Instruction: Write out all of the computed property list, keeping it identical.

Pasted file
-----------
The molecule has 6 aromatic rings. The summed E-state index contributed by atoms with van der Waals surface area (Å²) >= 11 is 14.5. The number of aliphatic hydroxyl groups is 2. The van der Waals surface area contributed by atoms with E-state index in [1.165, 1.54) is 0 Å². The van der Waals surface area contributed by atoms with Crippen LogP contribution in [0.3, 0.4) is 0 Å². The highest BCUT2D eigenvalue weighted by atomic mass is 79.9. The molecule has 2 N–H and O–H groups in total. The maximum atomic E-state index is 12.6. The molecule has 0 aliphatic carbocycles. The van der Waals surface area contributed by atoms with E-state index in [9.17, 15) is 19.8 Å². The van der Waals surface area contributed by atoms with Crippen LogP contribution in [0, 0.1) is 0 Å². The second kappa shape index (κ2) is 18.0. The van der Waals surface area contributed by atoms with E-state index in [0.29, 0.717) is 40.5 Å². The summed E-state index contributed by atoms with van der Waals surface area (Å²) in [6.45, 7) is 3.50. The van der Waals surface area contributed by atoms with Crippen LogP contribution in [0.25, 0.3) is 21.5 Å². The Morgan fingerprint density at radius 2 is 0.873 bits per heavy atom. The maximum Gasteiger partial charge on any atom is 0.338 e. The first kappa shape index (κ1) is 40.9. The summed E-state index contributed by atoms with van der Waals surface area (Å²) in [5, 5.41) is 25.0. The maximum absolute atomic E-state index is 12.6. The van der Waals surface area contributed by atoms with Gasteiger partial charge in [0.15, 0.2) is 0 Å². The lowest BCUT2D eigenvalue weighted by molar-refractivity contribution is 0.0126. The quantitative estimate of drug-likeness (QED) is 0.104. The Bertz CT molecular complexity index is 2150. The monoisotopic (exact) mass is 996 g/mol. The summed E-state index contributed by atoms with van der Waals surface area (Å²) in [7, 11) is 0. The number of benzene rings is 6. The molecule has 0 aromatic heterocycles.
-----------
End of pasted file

The molecule has 6 aromatic rings. The summed E-state index contributed by atoms with van der Waals surface area (Å²) >= 11 is 14.5. The number of aliphatic hydroxyl groups is 2. The van der Waals surface area contributed by atoms with E-state index in [1.165, 1.54) is 0 Å². The van der Waals surface area contributed by atoms with Crippen LogP contribution in [0.3, 0.4) is 0 Å². The highest BCUT2D eigenvalue weighted by atomic mass is 79.9. The molecule has 2 N–H and O–H groups in total. The maximum atomic E-state index is 12.6. The molecule has 0 aliphatic carbocycles. The van der Waals surface area contributed by atoms with E-state index in [9.17, 15) is 19.8 Å². The van der Waals surface area contributed by atoms with Crippen LogP contribution in [0, 0.1) is 0 Å². The second kappa shape index (κ2) is 18.0. The van der Waals surface area contributed by atoms with E-state index in [0.29, 0.717) is 40.5 Å². The summed E-state index contributed by atoms with van der Waals surface area (Å²) in [6.45, 7) is 3.50. The van der Waals surface area contributed by atoms with Crippen LogP contribution in [0.25, 0.3) is 21.5 Å². The Morgan fingerprint density at radius 2 is 0.873 bits per heavy atom. The maximum Gasteiger partial charge on any atom is 0.338 e. The first kappa shape index (κ1) is 40.9. The summed E-state index contributed by atoms with van der Waals surface area (Å²) in [5, 5.41) is 25.0. The maximum absolute atomic E-state index is 12.6. The van der Waals surface area contributed by atoms with Gasteiger partial charge in [0.15, 0.2) is 0 Å². The lowest BCUT2D eigenvalue weighted by molar-refractivity contribution is 0.0126. The quantitative estimate of drug-likeness (QED) is 0.104. The Bertz CT molecular complexity index is 2150. The monoisotopic (exact) mass is 996 g/mol. The summed E-state index contributed by atoms with van der Waals surface area (Å²) in [7, 11) is 0. The number of benzene rings is 6. The molecule has 0 aromatic heterocycles.